Emagic aquisition = improved sound hardware?

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Comments

  • Reply 21 of 62
    More replies from moi:



    JYD: I can tell you exactly why Apple refused to make SoundBlaster a BTO option. Simplicity in ordering. I just went to Dell's website and configured a Dimension 8200 (Top of line) and there are 32 choices one has to make to BTO a Dell. By contrast, ordering a Powermac G4 has 16 total options (including Keyboard, Mac OS Language, etc). Apple also doesn't make a lot of things BTO options: USB2.0 cards, 4-port Ethernet cards, extra Gigabit ethernet cards, etc. Why? Don't need to. Why confuse the consumer? I can't tell you how many consumers I've met who bought PCs with Integrated Audio who also bought a SoundBlaster card because they thought that they couldn't get any sound at all without it. True most consumers would buy an iMac, but plenty of people out there (read: parents) will buy a Powermac G4 for its upgradable video card, etc, and would perhaps not need more options.



    cinder: Couldn't be more on target. The DoJ has already ruled (no ambiguity here folks) that MS has a Windows Monopoly. If Apple became no more, all of a sudden there would no longer be a viable *commercial* desktop OS (yes some Linux distros are commercial, but c'mon--we all know Linux isn't and never will be a good desktop choice for newbies) to compete with Windows. If Apple dies the DoJ could take that as an opportunity to regulate Windows pricing, and basically squeeze MS's nuts a little. They've done it before with airlines, cable companies, telephone companies, etc, it could happen again. This is the last thing MS wants. Mac support will continue, regardless, and Apple knows it--thus the latest Switch campaign...essentially taunting MS (We're screwing you and you can't do anything about it!)



    sizzle chest: Agreed on most counts, but don't count on Soundblaster support in Jaguar. There's a chance its there...but I can't tell you how slim a chance that is.



    To All: Yet another reason for not needing Soundblaster/soundcard support? Apple and their partner Harmon/Kardon (they've worked together on iSub, Odyssey, and SoundSticks) are trying to push USB speakers now, and the Powermac G4 has its Digital Amplifier built-in (since Jan 01) to do just that. They don't want anything else.
  • Reply 22 of 62
    johnsonwaxjohnsonwax Posts: 462member
    [quote]Originally posted by ihxo:

    <strong>just got one question, did iPod stop other companies from making mp3 players for Mac??</strong><hr></blockquote>



    No, but if it was selling for $199, which Apple could almost pull off if it wanted market share then you might well see the MP3 hardware market drop off. Apple kept their product in a specific market, and didn't try to sweep the field.



    [quote]<strong>And anyways, if apple makes the best damn hardware and software why worry about other companies not supporting Mac ?</strong><hr></blockquote>



    Because Apple will never, ever be able to sell hardware and software that fits all needs. If they marginalize too many companies, they won't stay in business to fill those gaps (see MS acquisition strategy.) Competition is a very good thing for all parties, and I think Apple gets that.



    Apple did compete with its developers too much in the past and it resulted in declining product choice for users. The reversal was USB. It prevented vendors from selling USB access products to future Mac users, but it enabled an enormous market in USB products to develop - one that has far surpassed the ADB market before it. Apple nurtured a technology that enabled developers down the line to benefit and thrive. They might be doing the same here, we simply don't know.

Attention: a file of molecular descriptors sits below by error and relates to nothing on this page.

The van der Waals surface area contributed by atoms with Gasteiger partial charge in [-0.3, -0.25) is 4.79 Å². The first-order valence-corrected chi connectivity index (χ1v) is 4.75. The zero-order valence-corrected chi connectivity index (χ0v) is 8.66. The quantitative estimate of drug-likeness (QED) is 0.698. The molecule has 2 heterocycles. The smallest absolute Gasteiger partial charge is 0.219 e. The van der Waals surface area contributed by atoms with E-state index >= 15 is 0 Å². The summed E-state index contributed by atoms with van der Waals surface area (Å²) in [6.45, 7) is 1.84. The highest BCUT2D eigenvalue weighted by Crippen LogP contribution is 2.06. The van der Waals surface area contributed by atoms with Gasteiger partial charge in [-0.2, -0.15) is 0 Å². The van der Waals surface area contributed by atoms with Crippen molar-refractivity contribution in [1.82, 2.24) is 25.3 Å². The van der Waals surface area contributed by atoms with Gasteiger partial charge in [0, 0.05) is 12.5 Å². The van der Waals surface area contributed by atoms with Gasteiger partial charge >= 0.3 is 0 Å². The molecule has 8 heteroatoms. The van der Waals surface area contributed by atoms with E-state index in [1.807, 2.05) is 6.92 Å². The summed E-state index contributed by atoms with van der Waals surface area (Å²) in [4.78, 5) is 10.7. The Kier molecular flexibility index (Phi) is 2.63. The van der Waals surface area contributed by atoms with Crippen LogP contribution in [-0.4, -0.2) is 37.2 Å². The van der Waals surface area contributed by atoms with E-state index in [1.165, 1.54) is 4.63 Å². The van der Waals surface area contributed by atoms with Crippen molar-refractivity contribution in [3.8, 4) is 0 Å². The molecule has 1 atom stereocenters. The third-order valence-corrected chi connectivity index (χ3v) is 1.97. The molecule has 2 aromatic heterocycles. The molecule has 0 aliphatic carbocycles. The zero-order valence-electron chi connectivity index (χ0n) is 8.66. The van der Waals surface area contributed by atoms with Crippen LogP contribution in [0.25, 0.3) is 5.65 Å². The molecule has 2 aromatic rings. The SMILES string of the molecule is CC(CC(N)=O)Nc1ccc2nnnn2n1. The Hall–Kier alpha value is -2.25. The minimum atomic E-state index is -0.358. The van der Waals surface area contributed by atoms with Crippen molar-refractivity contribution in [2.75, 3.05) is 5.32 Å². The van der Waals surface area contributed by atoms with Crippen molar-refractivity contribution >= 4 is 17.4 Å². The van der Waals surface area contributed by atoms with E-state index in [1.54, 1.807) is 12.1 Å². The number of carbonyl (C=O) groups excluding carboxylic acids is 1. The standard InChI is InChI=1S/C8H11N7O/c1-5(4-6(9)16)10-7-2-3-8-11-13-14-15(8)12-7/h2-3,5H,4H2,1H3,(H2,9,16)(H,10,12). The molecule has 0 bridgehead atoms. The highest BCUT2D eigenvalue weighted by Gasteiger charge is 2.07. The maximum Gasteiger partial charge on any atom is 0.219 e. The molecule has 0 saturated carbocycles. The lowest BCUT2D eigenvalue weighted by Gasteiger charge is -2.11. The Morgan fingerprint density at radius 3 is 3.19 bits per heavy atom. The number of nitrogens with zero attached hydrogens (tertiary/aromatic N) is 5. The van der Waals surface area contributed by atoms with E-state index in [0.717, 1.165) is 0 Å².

• Reply 23 of 62
    [quote]Originally posted by ihxo:

    <strong>

    And after seeing those great Xserve benchmarks, I must say that apple got the best damn hardware engineers on earth, how could they get so much performace without a SCSI HD ... Only God knows ...</strong><hr></blockquote>



    4 individual ATA/100 channels for 4 ATA/100 drives.



    Sadly, an Xserve with 1 drive on ATA/100 may not be as fast as a single SCSI drive. But throw a RAID-0 (striping) on 4 individual channels of ATA/100 and it will smoke. Current softRAIDing of ATA drives has poor performance, but that is with 1 channel. Multiple channels or hardware RAID flies.



    Nevertheless, Kudos to the Xserve team.
  • Reply 23 of 62
    wrong robotwrong robot Posts: 3,907member
    [quote]Originally posted by Junkyard Dawg:

    <strong>



    If Apple ever puts an audio DSP on their mobo I will be VERY surprised. It's just not going to happen, and even then a SB Live is a better solution because it can be upgraded over the life of the comptuer.</strong><hr></blockquote>



    Well....I don't know about that....look at the iMac...Apple isn't afraid to make an non-upgradable computer(rather...a computer with very limited upgrades available)

    giving the mobo enhanced sound abilities....for use in the imac...dare I say the powerbooks?!? would be a great idea imo....especially if it saves 1 mm of space



    I hope that thie emagic acquisition leads to good things, I hope Apple has a trump up their sleeves....cause right now their stock has been dropping, and they are riding on bottlenecked hardware that could definatly use an overhaul.
  • Reply 25 of 62
    ihxoihxo Posts: 567member
    [quote]Originally posted by johnsonwax:

    <strong>Because Apple will never, ever be able to sell hardware and software that fits all needs. If they marginalize too many companies, they won't stay in business to fill those gaps (see MS acquisition strategy.) Competition is a very good thing for all parties, and I think Apple gets that.</strong><hr></blockquote>



    I think they are focusing on Consumers, Pro Graphics, Pro AV, and some part of server right now, which I think it totally makes sense. How can apple focus on Pro AV if they can't have control over some part of it ? Co-op with other Pro AV companies ?



    [quote]Originally posted by johnsonwax: